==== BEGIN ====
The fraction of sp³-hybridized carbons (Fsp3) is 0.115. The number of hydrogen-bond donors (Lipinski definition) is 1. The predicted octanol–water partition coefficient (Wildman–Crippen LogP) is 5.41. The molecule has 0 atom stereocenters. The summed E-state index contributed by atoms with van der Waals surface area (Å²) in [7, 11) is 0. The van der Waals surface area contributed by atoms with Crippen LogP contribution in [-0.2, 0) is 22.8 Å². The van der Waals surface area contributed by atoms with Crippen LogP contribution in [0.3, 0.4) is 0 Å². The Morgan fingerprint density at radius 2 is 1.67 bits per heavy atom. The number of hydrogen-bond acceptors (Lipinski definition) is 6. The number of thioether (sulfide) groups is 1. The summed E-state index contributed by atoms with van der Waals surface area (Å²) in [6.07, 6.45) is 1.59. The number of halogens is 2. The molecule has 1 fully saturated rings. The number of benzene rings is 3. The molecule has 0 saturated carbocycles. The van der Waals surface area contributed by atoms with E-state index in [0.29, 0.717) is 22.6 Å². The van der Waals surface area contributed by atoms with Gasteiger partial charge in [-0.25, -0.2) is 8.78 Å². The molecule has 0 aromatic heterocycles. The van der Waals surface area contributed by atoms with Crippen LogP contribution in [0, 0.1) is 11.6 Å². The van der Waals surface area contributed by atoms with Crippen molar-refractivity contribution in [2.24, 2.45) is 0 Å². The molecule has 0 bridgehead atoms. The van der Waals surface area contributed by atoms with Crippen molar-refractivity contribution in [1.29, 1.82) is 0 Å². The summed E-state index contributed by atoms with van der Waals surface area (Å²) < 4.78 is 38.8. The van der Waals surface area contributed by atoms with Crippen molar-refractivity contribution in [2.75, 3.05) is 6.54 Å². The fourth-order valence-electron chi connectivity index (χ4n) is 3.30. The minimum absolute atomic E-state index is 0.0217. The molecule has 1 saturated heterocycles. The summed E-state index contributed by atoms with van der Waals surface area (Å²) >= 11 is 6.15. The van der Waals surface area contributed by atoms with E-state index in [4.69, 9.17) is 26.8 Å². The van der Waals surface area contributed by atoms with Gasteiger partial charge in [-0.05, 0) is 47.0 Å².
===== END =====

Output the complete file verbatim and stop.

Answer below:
The fraction of sp³-hybridized carbons (Fsp3) is 0.115. The number of hydrogen-bond donors (Lipinski definition) is 1. The predicted octanol–water partition coefficient (Wildman–Crippen LogP) is 5.41. The molecule has 0 atom stereocenters. The summed E-state index contributed by atoms with van der Waals surface area (Å²) in [7, 11) is 0. The van der Waals surface area contributed by atoms with Crippen LogP contribution in [-0.2, 0) is 22.8 Å². The van der Waals surface area contributed by atoms with Crippen LogP contribution in [0.3, 0.4) is 0 Å². The Morgan fingerprint density at radius 2 is 1.67 bits per heavy atom. The number of hydrogen-bond acceptors (Lipinski definition) is 6. The number of thioether (sulfide) groups is 1. The summed E-state index contributed by atoms with van der Waals surface area (Å²) in [6.07, 6.45) is 1.59. The number of halogens is 2. The molecule has 1 fully saturated rings. The number of benzene rings is 3. The molecule has 0 saturated carbocycles. The van der Waals surface area contributed by atoms with E-state index in [0.29, 0.717) is 22.6 Å². The van der Waals surface area contributed by atoms with Gasteiger partial charge in [-0.25, -0.2) is 8.78 Å². The molecule has 0 aromatic heterocycles. The van der Waals surface area contributed by atoms with Crippen LogP contribution in [0, 0.1) is 11.6 Å². The van der Waals surface area contributed by atoms with Crippen molar-refractivity contribution in [2.24, 2.45) is 0 Å². The molecule has 0 bridgehead atoms. The van der Waals surface area contributed by atoms with Crippen molar-refractivity contribution in [1.29, 1.82) is 0 Å². The summed E-state index contributed by atoms with van der Waals surface area (Å²) < 4.78 is 38.8. The van der Waals surface area contributed by atoms with Crippen molar-refractivity contribution in [2.75, 3.05) is 6.54 Å². The fourth-order valence-electron chi connectivity index (χ4n) is 3.30. The minimum absolute atomic E-state index is 0.0217. The molecule has 1 saturated heterocycles. The summed E-state index contributed by atoms with van der Waals surface area (Å²) >= 11 is 6.15. The van der Waals surface area contributed by atoms with E-state index in [4.69, 9.17) is 26.8 Å². The van der Waals surface area contributed by atoms with Gasteiger partial charge in [-0.05, 0) is 47.0 Å².